Chhaya Collective review

By Mathilda Douglas, 6.2

Last Friday, Chhaya Collective came to Bedales to perform their amazing dance performances HYMNOS and KHAOS as part of the Bedales Events programme. Chhaya Collective are a female-led dance company working between UK and India. Their company was founded by Kay Crook in 2013 to engage artists in cross-cultural collaborative performance and creative projects, in response to societal issues. Their performance strives to amplify women’s voices and share real-life stories of women in the 21st century. In their performance they combined dance, music, theatre, and visual arts. There was a live band on stage which included a violinist, percussionist, and guitarist. 

HYMNOS was inspired by the story of Iranian artist and friend Saba Zavarei and her online platform Radio Khiaban, dedicated to Iranian women singing in the public spaces of Iran, an act currently forbidden by the state. HYMNOS was in the form of a duet, one woman relating to a traditional Iranian woman in society and the other woman was the Wild Woman. The Wild Woman was showing the other that it was acceptable to break from society and wanted to show her how to do it. They did this by the use breath within their flow of movements. They used contact to travel around the stage which helped opened each other up. Their movement got wider and more expansive as the piece went on, which showed the journey of breaking away from society. They used found sound and voice, where both women would either be screaming linking with the lighting in the piece or singing melo notes connecting together as one. It seemed the screaming linked with the feeling of annoyance towards the Iranian government and how their rule of singing in public shouldn’t be allowed. 

KHAOS describes itself as “not neat, nor calm, nor perfect, but vibrant, chaotic and powerful – we are wild 21st century women. We are not to be gazed upon but met head on”. This quote was their subject matter for their piece which celebrates what it is to be a woman. The live musicians join six contemporary dance artists to revel in the joy, tenderness, and the power of wild women. During this piece, there was direct correlation between the dancers and the musicians. Every time the musicians would increases or decrease their sound/intensity the dancers’ movements would get bigger or faster or decrease and become slower.

In the first part of this piece, all the women were dressed in grey coats that were tight fitted, showing no flaws of their body. There was the main female who would be controlling the other women, to show them how women are pictured/presented. They showed how women should always be perfect and should not expressed any feeling/emotion. They always had to have their arms by their hips in a fist shape and chins up. When travelling around the stage, they had to shuffle their feet in small movement to show control within their movement and there was very little dance material happening. At one moment, they were all trapped in a small circle centre stage where they all had a centra poised feeling towards them. Once the women knew how to hold themselves properly, it became harder to maintain this position as they all got very tired, proving it difficult for the leader who was controlling them.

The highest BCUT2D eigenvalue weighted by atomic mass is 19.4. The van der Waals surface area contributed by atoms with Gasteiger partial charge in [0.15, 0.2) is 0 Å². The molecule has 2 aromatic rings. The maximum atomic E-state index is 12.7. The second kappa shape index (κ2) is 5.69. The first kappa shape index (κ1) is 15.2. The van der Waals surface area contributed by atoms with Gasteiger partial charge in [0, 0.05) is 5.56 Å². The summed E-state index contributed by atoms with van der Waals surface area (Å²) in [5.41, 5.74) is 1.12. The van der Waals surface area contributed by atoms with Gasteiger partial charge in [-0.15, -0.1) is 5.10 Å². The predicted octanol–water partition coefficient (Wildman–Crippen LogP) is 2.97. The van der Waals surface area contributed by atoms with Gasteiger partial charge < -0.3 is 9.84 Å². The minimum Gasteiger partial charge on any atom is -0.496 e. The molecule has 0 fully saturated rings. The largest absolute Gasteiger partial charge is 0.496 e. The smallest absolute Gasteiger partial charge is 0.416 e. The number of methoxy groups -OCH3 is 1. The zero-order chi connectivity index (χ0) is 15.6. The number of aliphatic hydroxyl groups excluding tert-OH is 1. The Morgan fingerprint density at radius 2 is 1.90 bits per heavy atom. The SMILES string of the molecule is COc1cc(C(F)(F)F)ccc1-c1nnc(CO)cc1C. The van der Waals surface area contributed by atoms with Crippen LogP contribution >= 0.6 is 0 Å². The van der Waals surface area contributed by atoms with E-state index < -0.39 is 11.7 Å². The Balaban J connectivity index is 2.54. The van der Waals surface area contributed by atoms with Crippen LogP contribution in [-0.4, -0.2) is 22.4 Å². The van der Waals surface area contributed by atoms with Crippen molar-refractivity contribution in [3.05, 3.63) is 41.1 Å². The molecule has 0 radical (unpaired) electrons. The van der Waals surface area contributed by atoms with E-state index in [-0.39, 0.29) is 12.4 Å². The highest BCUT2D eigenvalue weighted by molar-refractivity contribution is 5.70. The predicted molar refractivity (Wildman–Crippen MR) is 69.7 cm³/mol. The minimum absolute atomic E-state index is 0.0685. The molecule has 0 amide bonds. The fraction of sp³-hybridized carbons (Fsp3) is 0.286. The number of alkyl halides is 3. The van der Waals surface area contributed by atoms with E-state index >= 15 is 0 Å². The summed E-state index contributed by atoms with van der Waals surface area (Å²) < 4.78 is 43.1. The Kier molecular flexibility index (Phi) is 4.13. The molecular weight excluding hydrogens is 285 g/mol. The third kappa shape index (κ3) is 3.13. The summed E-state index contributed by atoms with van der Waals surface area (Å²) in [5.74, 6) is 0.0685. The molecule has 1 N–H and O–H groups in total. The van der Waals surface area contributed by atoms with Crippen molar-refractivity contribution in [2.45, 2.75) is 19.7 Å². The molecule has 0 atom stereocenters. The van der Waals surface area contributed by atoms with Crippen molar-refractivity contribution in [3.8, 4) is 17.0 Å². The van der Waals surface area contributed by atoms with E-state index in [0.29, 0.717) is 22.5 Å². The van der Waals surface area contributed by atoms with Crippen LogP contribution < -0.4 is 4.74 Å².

At this moment the music stopped, and all dancers fell to the floor, the sudden silence showed that the women were tired of trying to be perfect all the time and this feeling had to stop. The violinist woke up the dancers and they took their grey costumes off to reveal bright/vibrant patterns. Once their realised that they could be whoever they wanted to be and show their true feelings they started to accept one another. They performed free flowing movements in a circle to unite everyone together. The music grew and their movement became more expressive. They performed a series of jumps with the use of breath which showed the women accepting themselves and showed their true colours. They started to scream to show their happiness with the accompany of the fast-beating music and overall had a high energy to end the performance. 

An interview with the Artistic Director of Utopia Theatre

By Eve Allin, Bedales Events Programme Coordinator

Utopia Theatre‘s production Here’s What She Said to Me is on tour in the South East and East England in February 2022, and comes to Bedales Theatre on 8 February (book tickets here). Before they hit the road, we had five minutes with the play’s creator, Mojisola Elufowoju.

Where did the inspiration for Here’s What She Said to Me come from?
Here’s What She Said to Me is deeply rooted in true events. It was first born out of conversations between me and my daughter. We realised how little communication we would share around certain areas of our lives, that this selective silence was something I had in turn experienced with my own mother and that by not learning from one another’s challenges, mistakes and trauma we are unable to create new paths for the next generation. To break this silence, I went on to tell my story and that of the women in my family to playwright Oladipo Agboluaje.